If Moritz is willing to take a different tack with his entrepreneurs, it's because he himself took a circuitous route into the industry in the first place. As he puts it, "My passport wasn't filled with the necessary stamps to get admission to Silicon Valley"--such as formative years spent at places like Intel or Hewlett-Packard or other techie training grounds. Born in Wales to German-Jewish refugees, Moritz initially chose a path that would likelier lead to poetry than to PowerPoint. He studied history at Oxford and edited the university's literary magazine. In pursuit of a graduate degree, he won a scholarship to the University of Pennsylvania, where he focused on history before enrolling in the Wharton School.
From the start in America, he stood apart from the crowd. Bob Bowman, CEO of Major League Baseball's online subsidiary, played rugby with Moritz at Wharton. "He would certainly have been the only one on the team who could find the Philadelphia Museum of Art," he says. Instead of shooting for banking or consulting jobs, Moritz took his MBA and went back to his writerly roots, joining Time magazine.
Moritz quickly became known as a guy who could cut through business-speak. Early on, the magazine dispatched him to Detroit to analyze the finances of the Big Three automakers. Moritz discovered that Chrysler was a mess and later captured it all in Going for Broke, a book he co-wrote with the Detroit bureau chief, Barrett Seaman. In 1982 he moved to San Francisco and performed the same tricks on the new economy that he had on the old. His next book, The Little Kingdom, explored the differences between hype and reality at Silicon Valley's then-golden company, Apple. "He was absolutely unafraid," says Seaman, now retired from Time and still a close friend. "He had the journalist's instinct to go for the jugular and not hold back."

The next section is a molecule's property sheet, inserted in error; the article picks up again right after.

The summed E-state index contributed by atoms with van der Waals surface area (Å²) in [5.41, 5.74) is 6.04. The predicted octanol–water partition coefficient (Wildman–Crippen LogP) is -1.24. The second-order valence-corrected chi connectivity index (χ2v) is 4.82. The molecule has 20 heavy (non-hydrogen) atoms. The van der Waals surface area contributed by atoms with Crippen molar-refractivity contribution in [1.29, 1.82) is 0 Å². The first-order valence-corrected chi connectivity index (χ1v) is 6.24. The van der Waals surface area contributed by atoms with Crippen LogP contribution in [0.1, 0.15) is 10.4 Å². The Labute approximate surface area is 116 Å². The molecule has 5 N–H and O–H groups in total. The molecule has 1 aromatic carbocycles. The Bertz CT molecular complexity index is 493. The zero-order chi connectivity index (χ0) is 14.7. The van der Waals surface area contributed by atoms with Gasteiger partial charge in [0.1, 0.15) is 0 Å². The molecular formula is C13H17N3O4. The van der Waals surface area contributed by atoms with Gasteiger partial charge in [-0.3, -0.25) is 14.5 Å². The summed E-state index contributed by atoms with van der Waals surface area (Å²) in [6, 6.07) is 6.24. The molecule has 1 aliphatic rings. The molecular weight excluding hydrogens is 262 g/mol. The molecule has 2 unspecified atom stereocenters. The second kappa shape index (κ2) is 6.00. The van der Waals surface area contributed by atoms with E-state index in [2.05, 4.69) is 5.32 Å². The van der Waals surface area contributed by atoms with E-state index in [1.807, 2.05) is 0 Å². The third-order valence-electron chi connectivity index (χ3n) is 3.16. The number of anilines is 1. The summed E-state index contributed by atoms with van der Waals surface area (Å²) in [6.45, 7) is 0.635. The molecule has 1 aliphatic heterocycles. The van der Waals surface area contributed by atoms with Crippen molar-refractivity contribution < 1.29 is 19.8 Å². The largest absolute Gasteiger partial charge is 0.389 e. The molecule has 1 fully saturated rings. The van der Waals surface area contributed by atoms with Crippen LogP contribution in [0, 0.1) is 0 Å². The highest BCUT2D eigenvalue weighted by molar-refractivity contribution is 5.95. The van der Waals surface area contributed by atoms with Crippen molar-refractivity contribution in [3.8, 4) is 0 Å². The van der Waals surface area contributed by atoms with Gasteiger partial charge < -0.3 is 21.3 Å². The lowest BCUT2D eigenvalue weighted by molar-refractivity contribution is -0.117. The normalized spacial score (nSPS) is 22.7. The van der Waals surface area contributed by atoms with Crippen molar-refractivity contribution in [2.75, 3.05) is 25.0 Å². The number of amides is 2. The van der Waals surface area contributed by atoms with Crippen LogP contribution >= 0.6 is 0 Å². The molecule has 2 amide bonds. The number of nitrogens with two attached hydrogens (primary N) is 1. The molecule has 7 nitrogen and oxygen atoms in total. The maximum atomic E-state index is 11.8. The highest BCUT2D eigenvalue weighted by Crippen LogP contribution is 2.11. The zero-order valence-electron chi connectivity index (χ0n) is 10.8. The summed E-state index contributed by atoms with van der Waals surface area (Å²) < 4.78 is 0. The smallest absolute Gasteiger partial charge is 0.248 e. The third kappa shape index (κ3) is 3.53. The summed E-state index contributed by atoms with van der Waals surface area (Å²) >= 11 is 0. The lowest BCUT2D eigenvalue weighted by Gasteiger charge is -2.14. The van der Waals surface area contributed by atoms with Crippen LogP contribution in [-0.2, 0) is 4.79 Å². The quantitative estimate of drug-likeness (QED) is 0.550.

Writing about money led Moritz to think about pursuing it. In 1984 he penned a profile of the venture capital industry's founding father, Arthur Rock. Moritz became enamored not only with the industry but also with some of Rock's mantras: He espoused investing in companies that were close to his office to reduce travel, keeping a tight rein on spending, and conveying, wrote Moritz, a "harsh sense of urgency." Months later Moritz quit Time, first to help start a VC newsletter and then to go full-bore VC.
In 1986 he persuaded Sequoia Capital's Don Valentine to let him have a crack at the business. Moritz knew that he'd be learning from one of the best. Valentine had started Sequoia in the early 1970s after peddling chips for Fairchild Semi-conductor and co-founding National Semiconductor. He was known for being particularly tough. Richard Shaffer, the editor of VentureWire and Moritz's former partner in the newsletter business, recalls hearing about a CEO who vomited after being on the receiving end of a Valentine tirade. (Valentine is unapologetic about challenging people.) Valentine also took a different approach from his peers on making investments: He bet on the racetrack, not the jockey. "My position has always been that you build great companies by finding monster markets that are in transition, and you find the people later," says Valentine.
He took a big gamble, however, on Moritz. One of Valentine's original partners, Gordon Russell, told him he was crazy to even consider hiring an ex-journalist. But in Moritz, Valentine saw a resemblance to another precocious go-getter he had observed at close range: Steve Jobs. "They're both incredibly aggressive questioners," says Valentine. "And our business is all about figuring out which questions are relevant in making a decision, because the people who are starting a company don't have a clue what the answers are. Steve always has been an incredible questioner. Draining, exhausting. Same characteristic that I recognized in Moritz."
Within a few years, Moritz became a full-fledged partner. He had done well: In 1993 he saw that PC makers would soon be outsourcing production and so pumped Sequoia money into Flextronics. But his big break would come two years later with his decision to invest in Yahoo.